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By Blake Hurst
City councils in Cleveland, Alexandria, Va. and Chicago have all recently passed resolutions banning the administration of antibiotics to farm animals, unless they’re sick — the animals, not the city councils.
City councils pass resolutions all the time, and I wouldn’t be surprised if each of these distinguished groups has opinions on football team names, investments in the Middle East and global warming as well. It’s much easier to pass resolutions than it is to actually govern. Perhaps when Chicago’s murder rate is lower than rural Missouri’s, when their pension plan is fully funded and when the potholes are fixed, then we might have some interest in their thoughts on the food supply.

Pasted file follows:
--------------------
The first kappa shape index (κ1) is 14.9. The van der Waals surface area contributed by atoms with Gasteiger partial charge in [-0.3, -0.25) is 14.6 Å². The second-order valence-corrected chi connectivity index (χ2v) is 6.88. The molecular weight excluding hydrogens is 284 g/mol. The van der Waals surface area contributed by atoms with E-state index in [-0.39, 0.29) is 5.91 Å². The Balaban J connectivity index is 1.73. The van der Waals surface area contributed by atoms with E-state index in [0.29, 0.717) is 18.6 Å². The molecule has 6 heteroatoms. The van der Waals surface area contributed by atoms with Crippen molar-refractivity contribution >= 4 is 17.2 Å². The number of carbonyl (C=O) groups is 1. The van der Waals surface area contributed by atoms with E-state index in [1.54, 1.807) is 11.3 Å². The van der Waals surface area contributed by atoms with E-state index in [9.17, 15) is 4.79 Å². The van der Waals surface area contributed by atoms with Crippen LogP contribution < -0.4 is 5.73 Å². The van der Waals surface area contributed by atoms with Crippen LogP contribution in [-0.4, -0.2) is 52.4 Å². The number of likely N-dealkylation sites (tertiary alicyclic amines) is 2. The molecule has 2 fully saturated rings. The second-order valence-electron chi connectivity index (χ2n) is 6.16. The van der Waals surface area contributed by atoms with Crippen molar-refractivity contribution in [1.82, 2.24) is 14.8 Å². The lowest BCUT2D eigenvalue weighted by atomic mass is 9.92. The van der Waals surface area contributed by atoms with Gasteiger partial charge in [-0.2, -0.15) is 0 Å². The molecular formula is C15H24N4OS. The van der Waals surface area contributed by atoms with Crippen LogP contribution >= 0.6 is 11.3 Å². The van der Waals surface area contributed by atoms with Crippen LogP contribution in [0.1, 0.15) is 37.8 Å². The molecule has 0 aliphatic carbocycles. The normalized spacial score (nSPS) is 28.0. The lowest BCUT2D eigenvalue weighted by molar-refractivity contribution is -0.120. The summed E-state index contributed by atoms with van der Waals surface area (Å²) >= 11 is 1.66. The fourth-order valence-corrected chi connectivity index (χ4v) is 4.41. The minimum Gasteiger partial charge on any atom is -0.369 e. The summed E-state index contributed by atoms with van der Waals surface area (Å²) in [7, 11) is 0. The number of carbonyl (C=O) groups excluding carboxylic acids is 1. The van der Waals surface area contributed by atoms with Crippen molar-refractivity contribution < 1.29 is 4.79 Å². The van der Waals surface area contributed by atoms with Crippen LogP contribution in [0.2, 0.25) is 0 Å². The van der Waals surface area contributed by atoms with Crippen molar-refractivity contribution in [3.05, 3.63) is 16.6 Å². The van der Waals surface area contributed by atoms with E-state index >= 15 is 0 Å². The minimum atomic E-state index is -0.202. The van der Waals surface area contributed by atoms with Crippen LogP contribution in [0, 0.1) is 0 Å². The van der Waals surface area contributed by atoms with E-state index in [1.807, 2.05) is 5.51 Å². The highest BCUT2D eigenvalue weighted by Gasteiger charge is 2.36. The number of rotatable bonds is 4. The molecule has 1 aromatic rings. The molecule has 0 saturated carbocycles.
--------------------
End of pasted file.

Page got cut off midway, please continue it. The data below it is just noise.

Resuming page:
It seems that the further people get from the farm, the more opinions they have about how food ought to be produced. When your only connection to the growing of crops and animals is paying the monthly bill to a lawn care company, farming seems pretty darned easy. I’m convinced there are more than a few of our city cousins who unknowingly hire the local yard service to spread a monthly dose of pesticides and chemical fertilizers on their lawns, while at the same time frequenting the organic aisles of their local grocery store.
For the complete story, see the July 17 print edition of the Richmond News.